In the case of the Serializeable attribute mentioned in the earlier section, the system library has a bunch of code already written around saving and loading data.  Functions like Serialize() and Deserialize() can peek at that special annotation or attribute, use that extra information.  It can see that the member variable c is marked as NonSerialized so it skips over that value.  More complicated classes like SerializableDictionary will include extra markers to indicate they need special handling. Since all this is built in, you can rely on an existing library to do all that work so you don’t have to.

In the case of the Autowired annotation at work, it meant that the value could be initialized automatically when the program starts. The exact details can be changed easily; a debug build can be automatically “wired” to point to one thing, and a test build can be automatically “wired” to point to another thing. It could be “wired” to automatically load a configuration value from a file. It could be “wired” to automatically equal an existing object. It could be “wired” to load a value from some other code. Using some rules that the code authors built into the code, the annotation is able to automatically figure out what values should be used for a default.

There are many excellent libraries out there that use annotations and attributes.  They can simplify development of code by reusing something rather than writing it yourself. They can help reduce clutter by eliminating complex functions and automatically figuring out the details. They can be used to implement patterns without inheriting from an existing interface. They can solve many tricky coding nightmares.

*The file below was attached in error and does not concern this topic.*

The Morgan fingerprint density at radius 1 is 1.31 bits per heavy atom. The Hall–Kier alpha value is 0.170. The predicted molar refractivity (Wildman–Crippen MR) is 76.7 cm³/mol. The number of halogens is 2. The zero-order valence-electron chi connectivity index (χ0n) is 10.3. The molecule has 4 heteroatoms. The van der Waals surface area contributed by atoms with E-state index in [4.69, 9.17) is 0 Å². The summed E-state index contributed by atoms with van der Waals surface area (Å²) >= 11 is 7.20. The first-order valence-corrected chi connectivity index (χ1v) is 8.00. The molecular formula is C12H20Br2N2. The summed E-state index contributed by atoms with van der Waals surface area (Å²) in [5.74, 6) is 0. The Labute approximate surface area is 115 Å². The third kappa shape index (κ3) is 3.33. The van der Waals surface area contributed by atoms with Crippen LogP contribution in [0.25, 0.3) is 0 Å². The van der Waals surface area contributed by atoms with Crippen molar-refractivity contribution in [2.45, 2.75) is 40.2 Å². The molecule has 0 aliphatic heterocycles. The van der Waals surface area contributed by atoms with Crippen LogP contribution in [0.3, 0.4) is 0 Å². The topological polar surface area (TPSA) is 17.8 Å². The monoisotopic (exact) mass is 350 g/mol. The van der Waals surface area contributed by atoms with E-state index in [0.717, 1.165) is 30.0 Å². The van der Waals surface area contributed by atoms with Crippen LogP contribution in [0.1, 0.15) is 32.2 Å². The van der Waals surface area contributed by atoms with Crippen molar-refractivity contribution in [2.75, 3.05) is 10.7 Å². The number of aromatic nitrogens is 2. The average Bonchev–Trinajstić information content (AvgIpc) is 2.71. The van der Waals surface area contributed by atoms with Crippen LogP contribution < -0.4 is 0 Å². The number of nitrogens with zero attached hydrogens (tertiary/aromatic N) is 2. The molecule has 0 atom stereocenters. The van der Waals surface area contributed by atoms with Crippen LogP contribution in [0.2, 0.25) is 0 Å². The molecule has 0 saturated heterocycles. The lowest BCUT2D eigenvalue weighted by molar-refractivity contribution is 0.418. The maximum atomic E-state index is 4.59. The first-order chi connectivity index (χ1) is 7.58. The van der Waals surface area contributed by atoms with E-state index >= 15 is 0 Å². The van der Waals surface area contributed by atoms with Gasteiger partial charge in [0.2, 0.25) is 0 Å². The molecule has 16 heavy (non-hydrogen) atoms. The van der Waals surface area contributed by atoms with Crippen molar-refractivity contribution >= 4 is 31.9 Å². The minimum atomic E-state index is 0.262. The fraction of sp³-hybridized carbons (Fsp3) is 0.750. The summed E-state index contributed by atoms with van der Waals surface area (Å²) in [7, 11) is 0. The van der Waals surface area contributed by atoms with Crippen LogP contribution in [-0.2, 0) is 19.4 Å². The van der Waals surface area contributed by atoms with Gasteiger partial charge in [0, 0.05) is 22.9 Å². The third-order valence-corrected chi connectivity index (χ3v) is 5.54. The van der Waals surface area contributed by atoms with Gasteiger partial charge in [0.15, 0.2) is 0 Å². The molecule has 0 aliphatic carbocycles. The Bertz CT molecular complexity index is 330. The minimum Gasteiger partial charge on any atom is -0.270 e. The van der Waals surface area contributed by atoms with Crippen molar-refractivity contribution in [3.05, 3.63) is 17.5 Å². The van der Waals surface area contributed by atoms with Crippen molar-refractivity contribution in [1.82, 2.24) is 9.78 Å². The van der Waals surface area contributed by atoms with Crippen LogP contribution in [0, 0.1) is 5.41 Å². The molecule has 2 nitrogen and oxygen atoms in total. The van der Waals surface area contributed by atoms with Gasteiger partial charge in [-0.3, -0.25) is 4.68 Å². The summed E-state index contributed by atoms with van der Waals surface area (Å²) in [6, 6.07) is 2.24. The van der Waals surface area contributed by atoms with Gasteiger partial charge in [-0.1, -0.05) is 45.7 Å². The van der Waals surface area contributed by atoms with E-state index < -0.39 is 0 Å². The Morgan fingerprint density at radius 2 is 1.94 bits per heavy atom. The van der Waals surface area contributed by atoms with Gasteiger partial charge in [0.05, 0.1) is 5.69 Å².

Sounds neat. What’s the problem?

It seems every feature in programming has a cost associated.  Annotations and attributes fit into the bucket with a cost.  It is a cost that in most cases we programmers are willing to pay.

The obvious costs to annotations and attributes are extremely small. It includes a tiny marker in the compiled file, usually just a few bytes.  The annotation usually lives in the static area and is a link to the annotation or attribute.  It might be sixteen bytes or so, which isn’t much when you consider that the programs require tens of millions of bytes for all the rest of their executable.

But they have a hidden cost.  A cost that is easily forgotten, even by experienced developers.